Anchor Bay // 1982 // 84 Minutes // Rated R
Reviewed by Judge Dezhda Mountz (Retired) // December 4th, 2002
"Once it gets inside you, it will do anything to get out!"
It's 1992, the evil future, one of atomic wasteland and evil corporations (well, they got that last part right). Scientist Dr. John Dean (Robert Glaudini, The Princess Diaries), hired by the equally-evil government (again, pretty spot-on prediction), creates a deadly parasite. In a lab accident, one enters his body; the other he traps in a canister. He flees to the wild-west village of Joshua to study the critters and kill them before they release millions of spores that can kill as many people. Run-ins with young toughs and the town sweetheart, Patricia Welles (Demi Moore, yes THAT Demi Moore), cause both good and bad consequences for the humble people of Joshua. The canned parasite is accidentally released and starts wreaking havoc like any tadpole/lamprey hybrid can and will. To complicate things, an evil corporate guy, Wolf, AKA "The Merchant" (James Davidson) is after Dr. Dean to recover the parasites. Will he capture the doctor, breed the parasites, and threaten to destroy all corporate underlings in the name of profit? Only time -- as in 84 minutes of this gore-filled flick from Anchor Bay -- will tell.
Demi Moore could have found worse projects in which to practice her craft. And actually, she's not too bad. But that's not the point. What about the film? As Dr. Dean, stony-faced and doubling over in pain from the parasite nestled in his tummy, travels from dusty abode to dusty abode in the town of Joshua, we get a real sense of alienation. Joshua is a refuge for the survivors, a rough-and-tough small town. The "suburbs" and cities, on the other hand, are where orphans of the atomic fallout go to become corporate slaves, where company logos and serial numbers are tattooed in their skin forever. (Hmmm...reminds me of my temping days...) This indignation towards corporate hegemony is timely as ever. That's where the deconstruction of the higher meaning of this film ends. This is a fun, thoroughly ridiculous monster flick that will give you a good hour or so of glee, particularly when you have a friend at your side and a couple cold ones in front of you. Not that I recommend drinking and gore together if you have a weak stomach, but, uh, these effects aren't too realistic so you should be pretty safe. Yep -- when blood looks like hot sauce, one doesn't have to turn away from the television in disgust.
Not that the effects aren't satisfactory. Sure, the tadpole-esque parasite has all the agility of inflexible molded plastic (gee, wonder why?) -- and this by the guy who brought us the dinos in Jurassic Park! -- but he sure looks cool exploding from the cranium of poor Miss Daley (Broadway star Vivian Blaine -- ahem, I mean, MS. VIVIAN BLAINE per the credits). And where else can you see former member of the girl-rock band The Runaways, Cherie Currie, as Dana, give the parasite the time of his life under the sheets? In a scene more erotic than any of 9 1/2 Weeks, the parasite moves silkily under the covers after killing a bedridden Dana only to emerge, looking like he should be smoking a cigarette. Ah, you just gotta see it. Über effects guru Stan Winston did some good stuff here, and true to his Aliens modus operandi, there's a lot of monsters bursting from stomachs. Sweet! Parasite was created for 3-D effects, necessitating lots of cheesy slow-mo. In order to get the full 3-D effect without being able to access the special glasses and projector, I suggest you ask your viewing partner to screech, "It's coming straight at me, just like in 3-D!" (Special thanks to my roommate Tommy -- I really believed you!)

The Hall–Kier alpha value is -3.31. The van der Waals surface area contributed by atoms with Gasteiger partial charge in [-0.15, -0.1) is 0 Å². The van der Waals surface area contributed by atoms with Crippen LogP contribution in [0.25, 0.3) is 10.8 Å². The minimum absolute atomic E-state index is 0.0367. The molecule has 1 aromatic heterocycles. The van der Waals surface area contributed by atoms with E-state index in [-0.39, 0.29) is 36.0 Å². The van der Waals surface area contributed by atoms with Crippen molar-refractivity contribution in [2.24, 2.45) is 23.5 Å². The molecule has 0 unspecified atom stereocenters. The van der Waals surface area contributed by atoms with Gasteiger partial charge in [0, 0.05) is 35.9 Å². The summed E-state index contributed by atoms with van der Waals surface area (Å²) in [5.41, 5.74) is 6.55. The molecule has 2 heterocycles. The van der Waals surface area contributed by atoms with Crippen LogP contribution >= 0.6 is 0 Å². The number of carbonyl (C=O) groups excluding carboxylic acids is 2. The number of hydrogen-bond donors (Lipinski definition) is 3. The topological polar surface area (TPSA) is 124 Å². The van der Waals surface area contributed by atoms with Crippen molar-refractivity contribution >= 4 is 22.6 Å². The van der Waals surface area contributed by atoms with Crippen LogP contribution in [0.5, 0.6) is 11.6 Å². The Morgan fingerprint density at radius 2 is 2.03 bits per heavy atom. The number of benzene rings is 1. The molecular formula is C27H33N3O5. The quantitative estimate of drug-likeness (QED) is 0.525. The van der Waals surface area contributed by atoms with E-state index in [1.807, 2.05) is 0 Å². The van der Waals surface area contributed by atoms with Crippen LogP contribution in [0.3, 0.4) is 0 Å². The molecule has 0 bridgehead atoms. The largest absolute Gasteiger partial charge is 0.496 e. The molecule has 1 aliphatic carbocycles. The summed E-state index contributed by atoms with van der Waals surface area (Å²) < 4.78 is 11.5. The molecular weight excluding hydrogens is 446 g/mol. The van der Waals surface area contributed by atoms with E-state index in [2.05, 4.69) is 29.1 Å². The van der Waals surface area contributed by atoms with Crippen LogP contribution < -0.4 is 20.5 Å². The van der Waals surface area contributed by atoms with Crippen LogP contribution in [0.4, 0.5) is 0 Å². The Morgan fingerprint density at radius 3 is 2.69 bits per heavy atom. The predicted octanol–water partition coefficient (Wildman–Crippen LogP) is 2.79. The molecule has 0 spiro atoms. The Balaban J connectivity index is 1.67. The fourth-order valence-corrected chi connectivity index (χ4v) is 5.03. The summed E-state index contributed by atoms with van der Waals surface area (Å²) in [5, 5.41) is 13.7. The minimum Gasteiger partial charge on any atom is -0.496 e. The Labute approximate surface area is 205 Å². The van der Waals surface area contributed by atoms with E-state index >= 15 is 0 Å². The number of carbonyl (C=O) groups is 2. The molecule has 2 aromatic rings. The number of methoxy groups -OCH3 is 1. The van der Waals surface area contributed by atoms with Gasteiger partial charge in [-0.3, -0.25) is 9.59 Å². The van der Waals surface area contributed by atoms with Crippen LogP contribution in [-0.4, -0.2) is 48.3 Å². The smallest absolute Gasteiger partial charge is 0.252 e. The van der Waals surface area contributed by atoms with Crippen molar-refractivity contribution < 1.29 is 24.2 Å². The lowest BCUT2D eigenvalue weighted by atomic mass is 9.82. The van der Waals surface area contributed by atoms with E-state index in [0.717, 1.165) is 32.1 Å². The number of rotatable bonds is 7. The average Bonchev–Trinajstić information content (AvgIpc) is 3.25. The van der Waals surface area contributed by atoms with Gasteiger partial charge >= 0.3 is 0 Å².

The 2.00:1 anamorphic widescreen presentation was pleasing, but the picture was so grainy I thought I was watching a sandbox. Colors were flat, dull, and the picture was so fuzzy I had to keep checking if my glasses were on (they were). I could go into more detail but I think my main gripes are pretty heavy already -- point is, this is an only so-so transfer. The 5.1 Dolby Digital Surround Sound didn't really do much for me, and wasn't much better than the Dolby Digital 2.0 Surround option. There was some constant fuzz on the track, so the clarity was less than perfect. Overall dispersion of sound to speakers was not very selective; it seemed mostly front-based. Music sounded slapped on, as did ADR dialogue. Apparently no one took time to really work on modulating and freshening up the sound on Parasite.
Extras? Come on, isn't a parasite exploding from the stomach of a gaunt doctor enough? Jeez, what more could you want? You better not, because the only extra is a theatrical trailer, which was moderately entertaining.
Surprisingly, this was one of the most fun movies I've seen in a long time. You know movies are in a precarious state when actual comedies bore you to tears, but a C-level gore flick about an overzealous parasite gets you giggling like a schoolgirl. If you're looking for some cheap, gory fun, I would be happy to recommend Parasite. Be warned, though -- this sloppy transfer from Anchor Bay may be scarier than any insect death ever dramatized on film! Sentenced to one year working on a mutant ant farm!
Review content copyright © 2002 Dezhda Mountz; Site layout and review format copyright © 1998 - 2016 HipClick Designs LLC
Scales of Justice
Studio: Anchor Bay
* 2.00:1 Anamorphic
* Dolby Digital 5.1 Surround (English)
* Dolby Digital 2.0 Surround (English)
Running Time: 84 Minutes
Release Year: 1982
MPAA Rating: Rated R